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Reunited & Reconsidered: the Chick Corea Akoustic Band Deepens a Legacy with 'Live'

Chick Corea Akoustic Band
Toshi Sakurai
/
courtesy of Chick Corea Productions
The Chick Corea Akoustic Band in St. Petersburg, Fla., during the 2018 concert that yielded a new double album, 'Live.'

The first posthumous album by Chick Corea — Live, a 2018 concert recording with John Patitucci and Dave Weckl — provides a fresh opportunity to reconsider the precision and cohesion forged by the group he called the Akoustic Band.

From the late 1980s into the ‘90s, this ensemble enjoyed a popular success that largely stood in contrast to its critical reception. With Corea on piano, Patitucci on bass and Weckl on drums, the trio tackled both original tunes and jazz standards with the same intricate intensity that they’d brought to their work in a fusion context, as part of the Elektric Band.

For some listeners, accustomed to a more breathy and balanced approach to the piano trio, it was something short of a winning formula. No less venerable a jazz critic than Leonard Feather, reviewing the album Alive in 1991, sniffed that “less theatricality and more pianistic virtuosity” would have elevated the music. But our own Nate Chinen caught the Akoustic Band on that tour, finding its blazing approach to be the perfect segue from hard rock to balladry and bop. (Nate saw the trio again in reunited form, at the 2018 Detroit Jazz Festival, and marveled at how much its rapport had deepened.)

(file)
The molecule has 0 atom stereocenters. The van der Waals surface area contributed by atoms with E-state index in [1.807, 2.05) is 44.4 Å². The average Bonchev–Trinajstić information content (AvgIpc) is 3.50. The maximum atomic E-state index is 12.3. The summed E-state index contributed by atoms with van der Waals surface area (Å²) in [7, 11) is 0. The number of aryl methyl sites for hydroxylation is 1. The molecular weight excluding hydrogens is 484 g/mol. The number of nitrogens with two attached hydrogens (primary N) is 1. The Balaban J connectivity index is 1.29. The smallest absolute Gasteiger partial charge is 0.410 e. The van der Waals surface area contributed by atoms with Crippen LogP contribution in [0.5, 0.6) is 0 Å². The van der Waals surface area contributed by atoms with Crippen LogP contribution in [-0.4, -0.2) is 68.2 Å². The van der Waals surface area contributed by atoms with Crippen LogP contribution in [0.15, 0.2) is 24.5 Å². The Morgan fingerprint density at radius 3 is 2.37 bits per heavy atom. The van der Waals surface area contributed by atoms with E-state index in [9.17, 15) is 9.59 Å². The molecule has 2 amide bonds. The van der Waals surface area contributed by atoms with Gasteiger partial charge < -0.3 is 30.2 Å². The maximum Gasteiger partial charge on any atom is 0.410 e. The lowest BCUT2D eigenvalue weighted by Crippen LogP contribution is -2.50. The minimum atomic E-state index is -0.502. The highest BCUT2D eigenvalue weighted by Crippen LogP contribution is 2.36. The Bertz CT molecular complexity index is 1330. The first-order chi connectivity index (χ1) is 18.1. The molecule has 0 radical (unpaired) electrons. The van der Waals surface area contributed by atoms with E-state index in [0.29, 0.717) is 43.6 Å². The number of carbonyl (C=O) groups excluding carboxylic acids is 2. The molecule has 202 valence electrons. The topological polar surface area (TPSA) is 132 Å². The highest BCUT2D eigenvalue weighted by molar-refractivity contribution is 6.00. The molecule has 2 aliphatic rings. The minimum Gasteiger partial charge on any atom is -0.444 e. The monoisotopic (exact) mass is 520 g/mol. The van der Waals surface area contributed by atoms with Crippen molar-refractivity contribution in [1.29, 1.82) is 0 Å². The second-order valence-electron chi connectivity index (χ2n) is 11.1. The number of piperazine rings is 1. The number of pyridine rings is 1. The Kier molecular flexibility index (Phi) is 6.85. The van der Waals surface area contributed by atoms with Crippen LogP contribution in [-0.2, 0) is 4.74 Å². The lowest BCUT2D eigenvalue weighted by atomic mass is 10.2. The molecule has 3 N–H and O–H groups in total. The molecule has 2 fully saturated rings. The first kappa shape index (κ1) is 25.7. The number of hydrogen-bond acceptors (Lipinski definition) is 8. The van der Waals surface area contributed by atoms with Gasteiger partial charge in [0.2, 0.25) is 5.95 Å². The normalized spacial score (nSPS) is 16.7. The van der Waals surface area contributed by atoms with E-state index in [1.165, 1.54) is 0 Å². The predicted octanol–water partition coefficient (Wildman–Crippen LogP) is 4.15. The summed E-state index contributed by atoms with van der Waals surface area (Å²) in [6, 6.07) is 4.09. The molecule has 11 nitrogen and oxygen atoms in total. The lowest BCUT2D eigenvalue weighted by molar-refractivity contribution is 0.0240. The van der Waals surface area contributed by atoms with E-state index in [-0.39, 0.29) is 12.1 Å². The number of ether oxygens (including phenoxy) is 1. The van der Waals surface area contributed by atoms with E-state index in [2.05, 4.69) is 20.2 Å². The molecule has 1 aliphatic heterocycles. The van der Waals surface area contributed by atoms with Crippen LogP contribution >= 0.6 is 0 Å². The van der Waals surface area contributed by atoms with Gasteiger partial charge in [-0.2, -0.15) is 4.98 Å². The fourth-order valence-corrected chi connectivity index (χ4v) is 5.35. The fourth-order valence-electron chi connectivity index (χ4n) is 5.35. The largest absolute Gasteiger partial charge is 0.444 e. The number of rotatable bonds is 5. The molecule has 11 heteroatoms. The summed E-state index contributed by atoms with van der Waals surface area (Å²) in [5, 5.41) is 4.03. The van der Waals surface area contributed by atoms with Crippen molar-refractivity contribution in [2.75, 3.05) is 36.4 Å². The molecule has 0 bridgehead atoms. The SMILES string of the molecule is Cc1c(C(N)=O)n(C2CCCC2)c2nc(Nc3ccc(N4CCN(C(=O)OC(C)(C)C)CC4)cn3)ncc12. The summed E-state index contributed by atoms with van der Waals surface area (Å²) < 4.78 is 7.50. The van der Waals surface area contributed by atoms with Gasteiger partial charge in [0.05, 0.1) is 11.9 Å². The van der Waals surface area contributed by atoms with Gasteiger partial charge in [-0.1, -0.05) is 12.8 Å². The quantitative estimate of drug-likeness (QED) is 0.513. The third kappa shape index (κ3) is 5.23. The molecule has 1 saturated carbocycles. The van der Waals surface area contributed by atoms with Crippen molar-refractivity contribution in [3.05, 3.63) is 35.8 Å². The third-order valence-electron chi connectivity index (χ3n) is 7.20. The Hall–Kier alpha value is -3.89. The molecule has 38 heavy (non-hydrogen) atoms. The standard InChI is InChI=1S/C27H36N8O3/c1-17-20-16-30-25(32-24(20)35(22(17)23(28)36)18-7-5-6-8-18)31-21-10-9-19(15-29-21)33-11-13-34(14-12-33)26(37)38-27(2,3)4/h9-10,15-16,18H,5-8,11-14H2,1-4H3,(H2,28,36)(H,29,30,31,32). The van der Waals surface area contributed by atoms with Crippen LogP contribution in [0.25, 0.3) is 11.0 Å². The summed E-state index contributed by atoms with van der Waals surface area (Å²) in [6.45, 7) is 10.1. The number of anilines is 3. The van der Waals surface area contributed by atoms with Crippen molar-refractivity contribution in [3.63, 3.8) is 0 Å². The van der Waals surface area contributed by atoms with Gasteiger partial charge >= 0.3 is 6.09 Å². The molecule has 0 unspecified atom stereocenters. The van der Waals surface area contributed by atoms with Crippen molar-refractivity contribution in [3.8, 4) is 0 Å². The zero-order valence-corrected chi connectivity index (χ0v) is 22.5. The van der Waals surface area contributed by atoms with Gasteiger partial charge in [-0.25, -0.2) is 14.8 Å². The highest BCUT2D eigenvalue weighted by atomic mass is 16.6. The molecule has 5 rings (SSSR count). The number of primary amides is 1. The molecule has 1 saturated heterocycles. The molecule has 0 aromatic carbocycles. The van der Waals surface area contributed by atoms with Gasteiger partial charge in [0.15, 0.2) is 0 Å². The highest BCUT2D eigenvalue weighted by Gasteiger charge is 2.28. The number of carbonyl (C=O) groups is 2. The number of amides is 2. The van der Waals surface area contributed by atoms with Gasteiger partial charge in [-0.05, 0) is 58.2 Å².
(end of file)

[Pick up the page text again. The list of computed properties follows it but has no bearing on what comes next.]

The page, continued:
Chick Corea Akoustic Band
Toshi Sakurai
The Chick Corea Akoustic Band at SPC Music Hall in St. Petersburg, Fla., on Jan. 13, 2018.

So in this episode of Jazz United, Nate and Greg talk about their initial impressions of the Akoustic Band, how those feelings evolved over time, and what it means to experience the group anew all these years later. We’ll also hear part of a conversation between Nate and John Patitucci, who pulls the curtain back a bit, remembering Corea’s generosity as a mentor.

And we’ll get into what makes Live a triumph — not only as a poignant reminder of what we lost when Corea passed this year, but also as a valuable addition to his trio discography. Decades older now, Corea, Patitucci and Weckl reveal a new approach to timbre, space, and language, even as they rekindle a musical camaraderie whose core remained unchanged for 30 years.

Chick Corea Akoustic Band Live is available now from Concord Jazz. And take note: the next WBGO Yamaha Salon, on Oct. 14, will be an all-star tribute to Chick Corea.

This I Dig: Greg recommends the Golden Gate Jubilee Quartet; Nate recommends Nate Smith’s Kinfolk 2: See the Birds.

Jazz United is produced for WBGO Studios by Trevor Smith.

Greg Bryant has been a longtime curator of improvisational music. At the age of 3 in his hometown of Nashville, Tennessee, he was borrowing his father’s records and spinning them on his Fisher Price turntable. Taking in diverse sounds of artistry from Miles Davis, Les McCann, James Brown, Weather Report and Jimi Hendrix gave shape to Greg's musical foundation and started him on a path of nonstop exploration.
A veteran jazz critic and award-winning author, Nate Chinen is editorial director at WBGO and a regular contributor to NPR Music.